As many of our readers are aware, President Obama has recently begun discussing his vision for immigration reform and has started a national debate on what our nation’s immigration policy should look like in future. The media has focused mainly on two of the more controversial provisions in his plan: border security, and a pathway to citizenship for the over 11 million undocumented immigrants now living in the United States. While these two issues are vitally important to any national debate regarding immigration reform, there are several provisions of President Obama’s proposal that have not received much coverage by the media, and we believe that some of these provisions would be of high interest to our readers.
One of the boldest proposals in President Obama’s immigration plan is to automatically give a green card to PhD and some Masters Degree students who graduate from an American university with a diploma in the Science, Technology, Engineering, or Mathematics (STEM) fields. President Obama proposes “stapling a green card” to these STEM diplomas to entice these highly-educated individuals to stay and contribute to the American economy. If included in the final immigration legislation, this provision would allow recent PhD and Masters Degree graduates to freely work for American employers without the need to worry about OPT, H1B, or green card sponsorship.
Another groundbreaking idea contained in President Obama’s proposal is a new visa category referred to as a “Start-Up Visa”. This would allow United States investors to finance foreign entrepreneurs to come over to the United States to start their own businesses to create jobs for American workers. This new visa type would give American venture capitalists access to innovative business ideas from around the world, and it would allow foreign entrepreneurs to come to the United States to start up their businesses, implement their new ideas, and enhance the overall economy.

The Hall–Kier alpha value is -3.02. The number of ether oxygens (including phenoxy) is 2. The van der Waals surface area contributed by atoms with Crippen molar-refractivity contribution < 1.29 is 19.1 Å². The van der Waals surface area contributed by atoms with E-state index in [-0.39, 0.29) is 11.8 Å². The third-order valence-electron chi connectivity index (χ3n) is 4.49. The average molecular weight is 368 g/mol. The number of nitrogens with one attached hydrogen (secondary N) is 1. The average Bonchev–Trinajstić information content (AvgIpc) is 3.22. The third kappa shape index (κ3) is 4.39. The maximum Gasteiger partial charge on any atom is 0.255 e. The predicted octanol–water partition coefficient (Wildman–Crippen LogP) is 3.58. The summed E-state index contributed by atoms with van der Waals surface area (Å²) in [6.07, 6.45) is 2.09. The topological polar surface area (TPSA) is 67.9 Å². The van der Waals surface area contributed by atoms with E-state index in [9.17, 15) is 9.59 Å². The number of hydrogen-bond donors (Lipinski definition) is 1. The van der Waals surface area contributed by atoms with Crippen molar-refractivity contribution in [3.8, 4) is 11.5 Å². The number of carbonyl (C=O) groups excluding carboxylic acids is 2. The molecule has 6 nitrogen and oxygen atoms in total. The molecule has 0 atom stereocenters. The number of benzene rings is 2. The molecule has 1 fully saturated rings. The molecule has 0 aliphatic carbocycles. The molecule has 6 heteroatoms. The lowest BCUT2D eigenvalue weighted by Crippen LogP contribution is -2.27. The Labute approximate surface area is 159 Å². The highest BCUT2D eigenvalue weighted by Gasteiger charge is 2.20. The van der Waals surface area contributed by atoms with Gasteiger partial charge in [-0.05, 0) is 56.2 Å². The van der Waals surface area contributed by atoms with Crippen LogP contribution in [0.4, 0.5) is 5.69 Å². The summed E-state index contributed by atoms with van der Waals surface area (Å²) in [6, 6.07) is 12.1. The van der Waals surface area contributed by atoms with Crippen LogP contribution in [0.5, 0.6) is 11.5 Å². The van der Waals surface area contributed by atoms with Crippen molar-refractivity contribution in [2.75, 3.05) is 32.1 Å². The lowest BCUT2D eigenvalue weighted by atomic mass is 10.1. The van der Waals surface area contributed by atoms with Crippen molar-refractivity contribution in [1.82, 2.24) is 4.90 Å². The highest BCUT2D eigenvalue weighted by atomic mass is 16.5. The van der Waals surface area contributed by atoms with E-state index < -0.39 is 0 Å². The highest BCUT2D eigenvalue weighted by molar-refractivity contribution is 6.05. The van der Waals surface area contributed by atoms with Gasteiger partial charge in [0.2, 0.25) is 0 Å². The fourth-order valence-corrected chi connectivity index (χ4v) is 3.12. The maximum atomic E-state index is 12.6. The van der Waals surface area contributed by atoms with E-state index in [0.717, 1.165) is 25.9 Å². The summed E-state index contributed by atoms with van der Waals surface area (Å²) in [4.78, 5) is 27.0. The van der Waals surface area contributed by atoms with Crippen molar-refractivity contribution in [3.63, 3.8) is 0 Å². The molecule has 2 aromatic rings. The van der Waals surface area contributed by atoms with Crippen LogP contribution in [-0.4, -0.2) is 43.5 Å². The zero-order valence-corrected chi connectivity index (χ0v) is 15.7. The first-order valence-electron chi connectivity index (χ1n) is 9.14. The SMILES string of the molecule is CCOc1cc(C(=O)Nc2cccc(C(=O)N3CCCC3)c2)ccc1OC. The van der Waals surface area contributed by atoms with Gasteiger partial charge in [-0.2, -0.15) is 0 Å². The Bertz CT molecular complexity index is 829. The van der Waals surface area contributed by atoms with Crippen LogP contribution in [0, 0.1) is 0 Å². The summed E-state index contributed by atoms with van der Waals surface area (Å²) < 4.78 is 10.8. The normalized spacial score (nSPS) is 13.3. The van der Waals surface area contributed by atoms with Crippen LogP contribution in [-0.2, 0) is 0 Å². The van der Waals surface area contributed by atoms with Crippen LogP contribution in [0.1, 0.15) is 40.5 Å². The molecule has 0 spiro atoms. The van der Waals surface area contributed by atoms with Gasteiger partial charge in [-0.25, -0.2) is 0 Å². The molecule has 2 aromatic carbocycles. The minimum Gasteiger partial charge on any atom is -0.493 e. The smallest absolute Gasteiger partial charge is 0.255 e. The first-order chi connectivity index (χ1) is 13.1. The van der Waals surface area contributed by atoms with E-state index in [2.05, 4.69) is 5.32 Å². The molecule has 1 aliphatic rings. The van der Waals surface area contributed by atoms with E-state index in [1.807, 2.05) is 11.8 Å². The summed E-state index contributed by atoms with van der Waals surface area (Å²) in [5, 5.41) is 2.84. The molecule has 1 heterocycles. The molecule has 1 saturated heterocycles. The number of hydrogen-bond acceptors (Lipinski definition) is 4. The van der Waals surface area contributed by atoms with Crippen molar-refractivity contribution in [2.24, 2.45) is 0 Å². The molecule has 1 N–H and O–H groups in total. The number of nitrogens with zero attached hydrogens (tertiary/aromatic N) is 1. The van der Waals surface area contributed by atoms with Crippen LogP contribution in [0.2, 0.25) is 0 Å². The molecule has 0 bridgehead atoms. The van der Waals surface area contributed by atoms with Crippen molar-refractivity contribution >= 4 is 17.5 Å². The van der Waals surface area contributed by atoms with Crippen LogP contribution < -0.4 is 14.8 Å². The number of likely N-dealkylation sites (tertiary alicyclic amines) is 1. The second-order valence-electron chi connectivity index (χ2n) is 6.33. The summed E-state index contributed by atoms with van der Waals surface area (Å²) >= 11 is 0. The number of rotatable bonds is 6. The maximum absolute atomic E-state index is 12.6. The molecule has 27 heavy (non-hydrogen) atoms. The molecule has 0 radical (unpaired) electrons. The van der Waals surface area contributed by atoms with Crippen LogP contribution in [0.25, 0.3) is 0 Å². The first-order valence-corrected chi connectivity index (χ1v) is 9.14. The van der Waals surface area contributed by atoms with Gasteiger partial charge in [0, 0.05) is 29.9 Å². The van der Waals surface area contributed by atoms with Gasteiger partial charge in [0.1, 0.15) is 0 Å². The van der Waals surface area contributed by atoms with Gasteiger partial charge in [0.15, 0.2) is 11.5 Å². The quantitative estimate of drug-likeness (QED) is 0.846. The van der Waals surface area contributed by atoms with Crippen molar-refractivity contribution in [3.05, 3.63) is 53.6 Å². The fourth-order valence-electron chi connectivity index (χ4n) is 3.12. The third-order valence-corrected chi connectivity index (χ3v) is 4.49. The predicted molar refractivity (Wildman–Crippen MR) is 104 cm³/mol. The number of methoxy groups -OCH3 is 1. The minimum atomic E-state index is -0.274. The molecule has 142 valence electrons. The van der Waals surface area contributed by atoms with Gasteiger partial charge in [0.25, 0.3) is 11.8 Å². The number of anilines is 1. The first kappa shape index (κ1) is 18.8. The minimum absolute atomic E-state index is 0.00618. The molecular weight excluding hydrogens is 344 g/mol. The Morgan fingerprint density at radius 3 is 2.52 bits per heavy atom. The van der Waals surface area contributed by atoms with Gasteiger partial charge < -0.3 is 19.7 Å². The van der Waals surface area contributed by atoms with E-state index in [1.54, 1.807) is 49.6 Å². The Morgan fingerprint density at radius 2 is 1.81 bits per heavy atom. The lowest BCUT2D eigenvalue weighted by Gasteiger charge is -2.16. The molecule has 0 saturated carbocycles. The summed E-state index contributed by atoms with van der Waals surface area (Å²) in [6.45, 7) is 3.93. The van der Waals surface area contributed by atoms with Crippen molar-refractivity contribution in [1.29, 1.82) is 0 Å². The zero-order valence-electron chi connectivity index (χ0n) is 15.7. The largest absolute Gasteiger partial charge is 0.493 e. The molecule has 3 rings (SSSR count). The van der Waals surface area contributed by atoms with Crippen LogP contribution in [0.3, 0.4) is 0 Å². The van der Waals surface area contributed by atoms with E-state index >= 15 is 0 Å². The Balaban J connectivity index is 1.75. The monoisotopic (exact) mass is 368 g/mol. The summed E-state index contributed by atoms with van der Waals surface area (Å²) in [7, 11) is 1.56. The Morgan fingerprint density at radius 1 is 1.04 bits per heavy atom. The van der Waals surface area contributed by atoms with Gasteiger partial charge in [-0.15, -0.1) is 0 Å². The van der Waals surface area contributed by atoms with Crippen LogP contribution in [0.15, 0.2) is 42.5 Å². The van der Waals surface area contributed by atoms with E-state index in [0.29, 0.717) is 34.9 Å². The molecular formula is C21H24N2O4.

President Obama’s immigration proposal also contemplates changes to the current family-based and employment-based immigration systems. First, he would exempt all immediate relatives of United States citizens from any annual caps and allow for immediate adjudication of their green card applications without any visa wait times. Second, he would change the employment-based categories and per-country caps to allow highly-skilled immigrants to receive their green cards on an expedited basis. While the exact details on how this would work have not been finalized yet, any modification to the per-country cap limitation to favor highly-skilled immigrants would be welcome news for intending high-skilled immigrants from countries such as China or India.
Overall, President Obama’s proposal for immigration reform contains a number of innovative ideas that would make it much easier for deserving immigrants to immigrate to the United States. Not only will these provisions benefit new immigrants, but the American economy would benefit as well from the skilled workers and entrepreneurs that these new provisions would attract. While it is likely that any final immigration legislation would differ significantly from President Obama’s current proposal, we applaud the president for opening the immigration debate with several novel ideas that are an excellent starting point for the national discussion on comprehensive immigration reform.
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